Compare any two graphics cards:
GeForce 9800 GTX vs GeForce GTX 650
IntroThe GeForce 9800 GTX has a clock frequency of 675 MHz and a GDDR3 memory frequency of 1100 MHz. It also makes use of a 256-bit bus, and makes use of a 65 nm design. It features 128 SPUs, 64 TAUs, and 16 Raster Operation Units.
Compare those specs to the GeForce GTX 650, which makes use of a 28 nm design. nVidia has set the core frequency at 1058 MHz. The GDDR5 RAM works at a frequency of 1250 MHz on this specific card. It features 384 SPUs along with 32 Texture Address Units and 16 Rasterization Operator Units.
(No game benchmarks for this combination yet.)
Power Usage and Theoretical Benchmarks
Power Consumption (Max TDP)
Theoretically, the GeForce GTX 650 should perform a little bit faster than the GeForce 9800 GTX overall. (explain)
Texel RateThe GeForce 9800 GTX is much (more or less 28%) better at AF than the GeForce GTX 650. (explain)
Pixel RateIf running with a high screen resolution is important to you, then the GeForce GTX 650 is the winner, by far. (explain)
Please note that the above 'benchmarks' are all just theoretical - the results were calculated based on the card's specifications, and real-world performance may (and probably will) vary at least a bit.
Please note that the price comparisons are based on search keywords - sometimes it might show cards with very similar names that are not exactly the same as the one chosen in the comparison. We do try to filter out the wrong results as best we can, though.
Memory Bandwidth: Bandwidth is the max amount of information (counted in MB per second) that can be transferred across the external memory interface in one second. It's calculated by multiplying the card's interface width by the speed of its memory. In the case of DDR memory, it must be multiplied by 2 once again. If DDR5, multiply by ANOTHER 2x. The higher the bandwidth is, the better the card will be in general. It especially helps with anti-aliasing, HDR and higher screen resolutions.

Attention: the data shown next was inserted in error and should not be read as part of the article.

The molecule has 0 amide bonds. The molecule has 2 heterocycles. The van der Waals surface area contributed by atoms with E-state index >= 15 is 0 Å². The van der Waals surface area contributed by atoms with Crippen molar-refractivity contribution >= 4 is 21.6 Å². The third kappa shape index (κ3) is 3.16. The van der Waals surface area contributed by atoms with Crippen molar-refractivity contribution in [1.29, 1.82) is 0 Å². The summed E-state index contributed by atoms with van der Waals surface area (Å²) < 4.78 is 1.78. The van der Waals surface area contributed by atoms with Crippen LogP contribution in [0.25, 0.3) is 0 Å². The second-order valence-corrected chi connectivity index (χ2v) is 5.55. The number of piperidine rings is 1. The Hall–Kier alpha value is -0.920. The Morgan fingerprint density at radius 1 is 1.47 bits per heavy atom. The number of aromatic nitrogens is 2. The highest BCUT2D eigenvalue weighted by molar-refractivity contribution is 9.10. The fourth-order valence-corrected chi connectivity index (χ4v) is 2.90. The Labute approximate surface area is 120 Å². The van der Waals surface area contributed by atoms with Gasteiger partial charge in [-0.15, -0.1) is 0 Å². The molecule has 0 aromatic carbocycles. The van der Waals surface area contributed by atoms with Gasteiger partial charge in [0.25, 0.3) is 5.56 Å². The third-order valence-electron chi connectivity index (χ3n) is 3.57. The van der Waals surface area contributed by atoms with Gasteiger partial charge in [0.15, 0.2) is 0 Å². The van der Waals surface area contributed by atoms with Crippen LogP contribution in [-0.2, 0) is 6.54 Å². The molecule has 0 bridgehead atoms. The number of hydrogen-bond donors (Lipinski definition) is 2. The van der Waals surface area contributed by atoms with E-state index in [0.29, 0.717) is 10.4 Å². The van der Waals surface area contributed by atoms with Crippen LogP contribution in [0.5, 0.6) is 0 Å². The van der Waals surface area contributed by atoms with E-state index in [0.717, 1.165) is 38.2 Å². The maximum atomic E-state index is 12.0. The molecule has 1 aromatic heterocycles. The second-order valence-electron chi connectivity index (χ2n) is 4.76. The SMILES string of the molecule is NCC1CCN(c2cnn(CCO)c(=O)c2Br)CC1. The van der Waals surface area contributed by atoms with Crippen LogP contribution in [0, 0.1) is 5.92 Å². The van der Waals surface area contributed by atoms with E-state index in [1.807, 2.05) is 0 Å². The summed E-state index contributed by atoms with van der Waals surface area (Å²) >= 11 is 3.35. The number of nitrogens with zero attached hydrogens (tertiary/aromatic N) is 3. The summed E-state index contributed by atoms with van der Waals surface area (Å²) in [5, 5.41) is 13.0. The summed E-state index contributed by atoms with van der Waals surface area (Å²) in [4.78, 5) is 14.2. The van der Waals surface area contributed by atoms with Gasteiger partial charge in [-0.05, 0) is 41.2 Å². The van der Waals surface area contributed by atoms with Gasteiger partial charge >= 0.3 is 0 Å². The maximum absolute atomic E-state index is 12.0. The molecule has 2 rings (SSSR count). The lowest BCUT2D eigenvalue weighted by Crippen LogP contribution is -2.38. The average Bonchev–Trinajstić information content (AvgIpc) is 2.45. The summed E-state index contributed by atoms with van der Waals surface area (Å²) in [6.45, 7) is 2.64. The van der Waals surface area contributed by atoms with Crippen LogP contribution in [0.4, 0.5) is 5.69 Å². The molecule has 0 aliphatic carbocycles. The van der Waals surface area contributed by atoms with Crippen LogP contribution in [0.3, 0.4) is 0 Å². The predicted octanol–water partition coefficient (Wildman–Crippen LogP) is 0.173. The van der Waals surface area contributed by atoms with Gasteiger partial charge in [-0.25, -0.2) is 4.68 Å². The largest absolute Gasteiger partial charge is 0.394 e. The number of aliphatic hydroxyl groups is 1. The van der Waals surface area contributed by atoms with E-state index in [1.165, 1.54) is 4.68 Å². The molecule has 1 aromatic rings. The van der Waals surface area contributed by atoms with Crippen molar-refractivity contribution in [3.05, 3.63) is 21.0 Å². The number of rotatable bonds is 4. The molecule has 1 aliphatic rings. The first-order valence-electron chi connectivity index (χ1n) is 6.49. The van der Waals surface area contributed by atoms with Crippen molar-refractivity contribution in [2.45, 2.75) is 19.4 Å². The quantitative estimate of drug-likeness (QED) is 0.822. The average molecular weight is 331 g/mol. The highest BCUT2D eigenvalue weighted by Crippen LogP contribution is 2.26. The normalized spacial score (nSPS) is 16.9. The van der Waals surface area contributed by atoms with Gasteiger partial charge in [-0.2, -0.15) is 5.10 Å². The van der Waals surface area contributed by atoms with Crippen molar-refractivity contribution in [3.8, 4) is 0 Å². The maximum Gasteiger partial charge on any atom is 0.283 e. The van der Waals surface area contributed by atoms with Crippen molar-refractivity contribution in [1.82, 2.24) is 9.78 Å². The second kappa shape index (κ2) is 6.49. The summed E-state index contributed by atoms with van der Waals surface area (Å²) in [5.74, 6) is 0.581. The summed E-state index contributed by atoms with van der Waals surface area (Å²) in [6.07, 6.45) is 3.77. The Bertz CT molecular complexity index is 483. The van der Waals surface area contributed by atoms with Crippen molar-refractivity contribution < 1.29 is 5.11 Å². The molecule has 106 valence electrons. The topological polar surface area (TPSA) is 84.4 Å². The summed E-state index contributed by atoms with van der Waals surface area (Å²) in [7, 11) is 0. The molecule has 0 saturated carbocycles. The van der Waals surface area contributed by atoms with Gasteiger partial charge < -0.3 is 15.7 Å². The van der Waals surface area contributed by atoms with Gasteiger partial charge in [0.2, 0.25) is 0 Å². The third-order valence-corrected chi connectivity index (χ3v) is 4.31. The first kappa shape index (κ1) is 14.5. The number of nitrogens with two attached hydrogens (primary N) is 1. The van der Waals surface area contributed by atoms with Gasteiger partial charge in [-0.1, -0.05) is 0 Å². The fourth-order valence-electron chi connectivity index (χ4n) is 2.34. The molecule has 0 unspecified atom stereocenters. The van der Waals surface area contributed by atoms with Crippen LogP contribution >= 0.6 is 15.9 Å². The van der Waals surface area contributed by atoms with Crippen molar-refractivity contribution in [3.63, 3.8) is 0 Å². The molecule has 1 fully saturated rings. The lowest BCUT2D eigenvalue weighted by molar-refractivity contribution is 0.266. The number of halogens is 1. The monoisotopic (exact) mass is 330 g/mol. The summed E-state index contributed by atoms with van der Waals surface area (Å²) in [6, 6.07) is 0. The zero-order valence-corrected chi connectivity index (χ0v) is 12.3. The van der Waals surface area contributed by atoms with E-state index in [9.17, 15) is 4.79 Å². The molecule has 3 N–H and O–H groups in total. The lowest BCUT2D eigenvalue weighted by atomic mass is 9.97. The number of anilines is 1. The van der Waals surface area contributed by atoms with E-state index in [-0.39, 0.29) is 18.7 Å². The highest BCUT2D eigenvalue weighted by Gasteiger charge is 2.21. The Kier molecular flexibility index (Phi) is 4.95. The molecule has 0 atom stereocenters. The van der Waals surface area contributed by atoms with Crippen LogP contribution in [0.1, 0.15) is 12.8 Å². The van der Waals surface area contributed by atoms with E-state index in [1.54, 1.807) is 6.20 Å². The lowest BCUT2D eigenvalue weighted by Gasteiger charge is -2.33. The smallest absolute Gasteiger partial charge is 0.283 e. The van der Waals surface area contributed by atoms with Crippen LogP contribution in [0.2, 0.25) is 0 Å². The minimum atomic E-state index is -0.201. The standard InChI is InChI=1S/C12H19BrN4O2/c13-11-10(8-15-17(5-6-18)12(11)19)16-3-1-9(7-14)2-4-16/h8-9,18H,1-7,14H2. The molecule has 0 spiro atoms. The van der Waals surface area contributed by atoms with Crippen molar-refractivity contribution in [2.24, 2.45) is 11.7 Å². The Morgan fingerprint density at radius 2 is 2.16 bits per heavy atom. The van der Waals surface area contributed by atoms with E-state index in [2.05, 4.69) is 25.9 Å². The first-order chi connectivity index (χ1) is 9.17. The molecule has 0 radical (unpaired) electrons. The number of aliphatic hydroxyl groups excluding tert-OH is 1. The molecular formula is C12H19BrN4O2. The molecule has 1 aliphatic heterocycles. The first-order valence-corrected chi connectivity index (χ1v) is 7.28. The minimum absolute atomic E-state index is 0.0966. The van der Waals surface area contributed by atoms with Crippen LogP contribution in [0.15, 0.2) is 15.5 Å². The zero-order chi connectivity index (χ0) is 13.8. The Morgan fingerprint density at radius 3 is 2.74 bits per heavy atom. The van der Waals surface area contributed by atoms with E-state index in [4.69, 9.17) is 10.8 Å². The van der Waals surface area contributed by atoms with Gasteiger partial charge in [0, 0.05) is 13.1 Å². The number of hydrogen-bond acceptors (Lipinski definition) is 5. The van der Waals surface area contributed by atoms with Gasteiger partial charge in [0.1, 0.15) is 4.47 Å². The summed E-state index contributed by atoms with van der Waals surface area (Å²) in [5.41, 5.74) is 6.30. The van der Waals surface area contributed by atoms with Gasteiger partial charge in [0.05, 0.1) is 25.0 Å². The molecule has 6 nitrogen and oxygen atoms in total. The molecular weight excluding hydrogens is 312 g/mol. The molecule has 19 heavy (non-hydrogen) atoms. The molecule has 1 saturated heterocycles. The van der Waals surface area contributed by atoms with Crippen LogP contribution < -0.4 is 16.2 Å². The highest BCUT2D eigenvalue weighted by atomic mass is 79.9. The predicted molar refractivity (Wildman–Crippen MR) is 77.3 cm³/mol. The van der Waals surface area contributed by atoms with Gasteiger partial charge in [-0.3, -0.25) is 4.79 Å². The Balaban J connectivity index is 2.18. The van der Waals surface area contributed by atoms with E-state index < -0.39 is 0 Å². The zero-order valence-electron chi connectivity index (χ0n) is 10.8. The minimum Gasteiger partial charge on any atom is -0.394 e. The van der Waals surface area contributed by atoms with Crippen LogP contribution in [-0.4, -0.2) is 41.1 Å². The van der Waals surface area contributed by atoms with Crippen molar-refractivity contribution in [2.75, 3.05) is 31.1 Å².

Texel Rate: Texel rate is the maximum number of texture map elements (texels) that are applied in one second. This is calculated by multiplying the total amount of texture units by the core clock speed of the chip. The higher the texel rate, the better the graphics card will be at texture filtering (anisotropic filtering - AF). It is measured in millions of texels applied in one second.
Pixel Rate: Pixel rate is the maximum amount of pixels that the graphics chip can possibly record to its local memory in one second - measured in millions of pixels per second. The figure is calculated by multiplying the amount of colour ROPs by the the core speed of the card. ROPs (Raster Operations Pipelines - aka Render Output Units) are responsible for drawing the pixels (image) on the screen. The actual pixel fill rate also depends on many other factors, especially the memory bandwidth - the lower the bandwidth is, the lower the potential to get to the max fill rate.